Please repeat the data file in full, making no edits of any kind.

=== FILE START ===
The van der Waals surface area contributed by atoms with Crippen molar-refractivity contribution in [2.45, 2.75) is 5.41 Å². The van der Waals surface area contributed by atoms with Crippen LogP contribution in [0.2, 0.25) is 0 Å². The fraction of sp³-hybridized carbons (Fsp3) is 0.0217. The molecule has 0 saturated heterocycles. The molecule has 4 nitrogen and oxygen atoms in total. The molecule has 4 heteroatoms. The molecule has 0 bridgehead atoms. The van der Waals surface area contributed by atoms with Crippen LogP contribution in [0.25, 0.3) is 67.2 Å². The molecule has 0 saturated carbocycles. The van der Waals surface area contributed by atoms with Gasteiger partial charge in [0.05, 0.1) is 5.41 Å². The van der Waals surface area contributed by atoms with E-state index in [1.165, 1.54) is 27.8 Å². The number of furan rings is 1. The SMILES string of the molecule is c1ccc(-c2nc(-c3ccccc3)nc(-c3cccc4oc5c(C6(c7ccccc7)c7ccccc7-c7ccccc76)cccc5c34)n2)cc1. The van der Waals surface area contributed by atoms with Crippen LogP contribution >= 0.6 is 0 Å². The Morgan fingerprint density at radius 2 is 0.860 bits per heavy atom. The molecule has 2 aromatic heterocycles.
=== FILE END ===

The van der Waals surface area contributed by atoms with Crippen molar-refractivity contribution in [2.45, 2.75) is 5.41 Å². The van der Waals surface area contributed by atoms with Crippen LogP contribution in [0.2, 0.25) is 0 Å². The fraction of sp³-hybridized carbons (Fsp3) is 0.0217. The molecule has 0 saturated heterocycles. The molecule has 4 nitrogen and oxygen atoms in total. The molecule has 4 heteroatoms. The molecule has 0 bridgehead atoms. The van der Waals surface area contributed by atoms with Crippen LogP contribution in [0.25, 0.3) is 67.2 Å². The molecule has 0 saturated carbocycles. The van der Waals surface area contributed by atoms with Gasteiger partial charge in [0.05, 0.1) is 5.41 Å². The van der Waals surface area contributed by atoms with E-state index in [1.165, 1.54) is 27.8 Å². The number of furan rings is 1. The SMILES string of the molecule is c1ccc(-c2nc(-c3ccccc3)nc(-c3cccc4oc5c(C6(c7ccccc7)c7ccccc7-c7ccccc76)cccc5c34)n2)cc1. The van der Waals surface area contributed by atoms with Crippen LogP contribution >= 0.6 is 0 Å². The Morgan fingerprint density at radius 2 is 0.860 bits per heavy atom. The molecule has 2 aromatic heterocycles.